By now I was in a little group and we were aware of what had happened. Technology was nowhere near what is was today, and it had taken me hours to get through to my Mum in the UK by public telephone to let her know I was okay.
The “highlight” I guess you could call it, was when our group went for a late lunch in the restaurant. Everyone had the same feeling of elation that we were alive, even though we knew others had perished in the accident.
Time To Find Our Belongings
It was something like 36 hours before we went back to the airport. It felt like we were being basically treated like criminals, due to the issue of many people not having their Passports with them.
We went to a hanger, which had a basic layout of the inside of the aircraft laid out on the floor. Large signs were on display indicating row numbers and they placed what was recovered where it was found. Due to the decompression, they explained some people will have lost their baggage.
My hand luggage bag with my Passport and ABBA CDs I found at row 12. My leather jacket was at row 5 and I was lucky enough to have both of my suitcases as well.
Captain David Cronin
The only reason I am here today is down to the skill of Captain Cronin, who showed superb airmanship, getting the crippled jumbo back to Honolulu safely. This was made more challenging as bodies and cargo had gone through the engines causing a loss of power to three of the four of them.
It happened to be his next to last flight for United, as he was taking retirement after having flown the Pacific routes for over 20 years. He came to Australia a year later where I got to meet him and we heard his side of the story.
He said that if we had been 1,000 feet higher, the plane would have broken in two. Also, he said our oxygen masks had not deployed because we were not high enough… but years after the investigation it was reported they had failed due to the door failure. Captain Cronin went on to give aviation safety talks to airlines and he passed away in 2010.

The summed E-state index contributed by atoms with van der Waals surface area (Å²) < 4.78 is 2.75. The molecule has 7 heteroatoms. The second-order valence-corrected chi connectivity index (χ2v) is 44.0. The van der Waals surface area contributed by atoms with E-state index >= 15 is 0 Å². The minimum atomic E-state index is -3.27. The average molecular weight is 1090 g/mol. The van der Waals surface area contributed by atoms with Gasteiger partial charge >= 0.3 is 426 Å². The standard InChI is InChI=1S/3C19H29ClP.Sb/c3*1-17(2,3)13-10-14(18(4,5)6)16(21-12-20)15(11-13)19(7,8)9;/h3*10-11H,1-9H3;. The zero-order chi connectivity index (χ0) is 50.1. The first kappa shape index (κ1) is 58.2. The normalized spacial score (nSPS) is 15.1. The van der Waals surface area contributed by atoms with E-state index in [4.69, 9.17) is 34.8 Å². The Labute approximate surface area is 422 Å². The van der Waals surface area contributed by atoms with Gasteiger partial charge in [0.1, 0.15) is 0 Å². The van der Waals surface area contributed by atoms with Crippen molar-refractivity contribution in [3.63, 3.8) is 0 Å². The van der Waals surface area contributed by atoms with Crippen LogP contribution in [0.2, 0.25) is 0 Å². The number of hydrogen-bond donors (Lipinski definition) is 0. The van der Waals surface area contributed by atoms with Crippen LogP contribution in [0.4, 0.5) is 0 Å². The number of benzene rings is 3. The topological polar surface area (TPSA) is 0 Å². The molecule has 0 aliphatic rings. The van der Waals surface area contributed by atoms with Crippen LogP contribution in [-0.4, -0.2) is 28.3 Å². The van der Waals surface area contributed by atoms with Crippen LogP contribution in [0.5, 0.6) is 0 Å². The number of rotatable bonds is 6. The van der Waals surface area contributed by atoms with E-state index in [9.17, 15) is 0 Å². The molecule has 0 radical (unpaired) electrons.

Did The Accident Affect Me?
Flying is a large part of my life and I have really never had a problem with getting on a plane. I used to always request a seat on the left hand side, but that really only lasted about 10 years. These days I do FIFO (fly in, fly out) and I am happy to sit anywhere.
What is frustrating to me is that while both Virgin and Qantas say, “although you are a frequent flyer, please pay attention to the safety demonstration”, the amount of people that continue to watch a film or use their phone is unbelievable.
Despite the heat up north in Australia where I work, I always wear long trousers and a shirt with long sleeves when I fly. When I went down the evacuation slide on United 811, I did get a few skin burns.
Advice For Those Who Fly
The best advice I can give you is that you really need to pay attention to your surroundings and work out where your nearest exit is. As they say, sometimes it could be behind you.
I always count the rows keep that mental number in my head. People do the strangest things in these events and the last thing you need is someone panicking because they don’t know which way their emergency door is.
During the first 20 years after the accident, I really lived each day like it was my last. I never settled anywhere and the biggest issue I had is that I just could not seem to save money. Some things never change!
We are on this planet just once, so I believe you should always be kind to others and treat people like you want to be treated. Enjoy yourself and LIVE LIFE!
And that is the end of Mark’s tale. I had always wondered what happened after an accident like this, so those pieces were really interesting to me. There’s an excellent article called Panic Over The Pacific – The Crew of United Airlines 811, which tells the story from the crew perspective.
What did you think of this first hand experience of United 811? Have you ever been involved in an airline emergency before? Thank you for reading and if you have any comments or questions, please leave them below.
Featured image by Associated Press via The Washington Post.
Images on board UA811 via Confessions of a Trolley Dolly.
United 747 seating plan via Frequently Flying.
Dave Cronin picture by Marilyn Newton/RGJ.